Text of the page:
Newspapers' biggest charitable contribution to their hometowns is the journalism they practice. But in these days of economic turmoil ripping through Florida newspapers, the legacy of St. Petersburg Times owner Nelson Poynter was described Wednesday as the ultimate philanthropic act.
"In a decision that may be the largest charitable contribution in the history of the Tampa Bay region, he kept the Times independent, locally owned and rooted here in these communities," said Paul Tash, the third editor, chairman and chief executive of Times Publishing Co. since Poynter's death 30 years ago in June. "In today's world of corporate journalism, the Times is a rare creature. Our health is tied directly to the health of the Tampa Bay community. It's not like we have somewhere else to go if things don't work out here."
Poynter, who railed against the growth of newspaper chains, gave his paper to a journalism school he created, the Poynter Institute in St. Petersburg, rather than to heirs who had little interest in the business.
It was an arrangement that has buffered the Times from many of the financial pressures confronting other publicly traded Florida newspaper chains where "profits must always be the first priority," Tash said.
"Mr. Poynter was driven by affection for his newspaper and his town and his faith that one would help make the other better," Tash said.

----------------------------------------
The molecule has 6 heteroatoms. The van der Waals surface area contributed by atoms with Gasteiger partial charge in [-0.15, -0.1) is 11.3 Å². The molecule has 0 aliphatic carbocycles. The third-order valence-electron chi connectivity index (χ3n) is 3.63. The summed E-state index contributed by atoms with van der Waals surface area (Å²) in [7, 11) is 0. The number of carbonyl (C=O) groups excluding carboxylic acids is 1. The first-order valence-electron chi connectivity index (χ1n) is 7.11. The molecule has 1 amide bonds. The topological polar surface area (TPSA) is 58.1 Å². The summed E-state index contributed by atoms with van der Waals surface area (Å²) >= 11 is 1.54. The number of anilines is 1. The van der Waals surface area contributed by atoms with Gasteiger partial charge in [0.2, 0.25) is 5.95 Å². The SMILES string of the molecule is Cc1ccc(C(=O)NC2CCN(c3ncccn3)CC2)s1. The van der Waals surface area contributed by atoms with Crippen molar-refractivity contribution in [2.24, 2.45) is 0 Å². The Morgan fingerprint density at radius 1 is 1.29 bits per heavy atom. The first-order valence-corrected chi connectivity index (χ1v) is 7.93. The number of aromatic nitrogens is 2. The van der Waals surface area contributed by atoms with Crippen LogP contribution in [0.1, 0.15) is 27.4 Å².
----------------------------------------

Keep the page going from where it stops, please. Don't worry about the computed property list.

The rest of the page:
Tash made the remarks Wednesday in keynote address at the annual luncheon of the YMCA of Greater St. Petersburg. Near collapse a decade ago with only 600 members and outdated facilities next door to the Times building, the organization subsequently raised $14-million in private donations for a centrally located complex that gave it a new lease on life. Today the YMCA has more than 10,000 members and is raising money for a $3-million branch that opens this fall in the Childs Park neighborhood.
The Times was among the contributors that helped the YMCA move to Central Plaza.
Speaking on the evolution of charitable contributions businesses make to improve the lot of their communities and the potential work force that lives there, Tash said the Times'
$1-million in annual contributions to education, literacy, arts and other nonprofit groups was "dwarfed" by the power of a paper's news coverage and editorials to better the community.
"Newspapers around the country are making their communities better informed and more vital day in and day out, in ways large and small," he said. "Nelson Poynter gave us a tremendous gift. It is our job to make the most of it."
Mark Albright can be reached at email@example.com or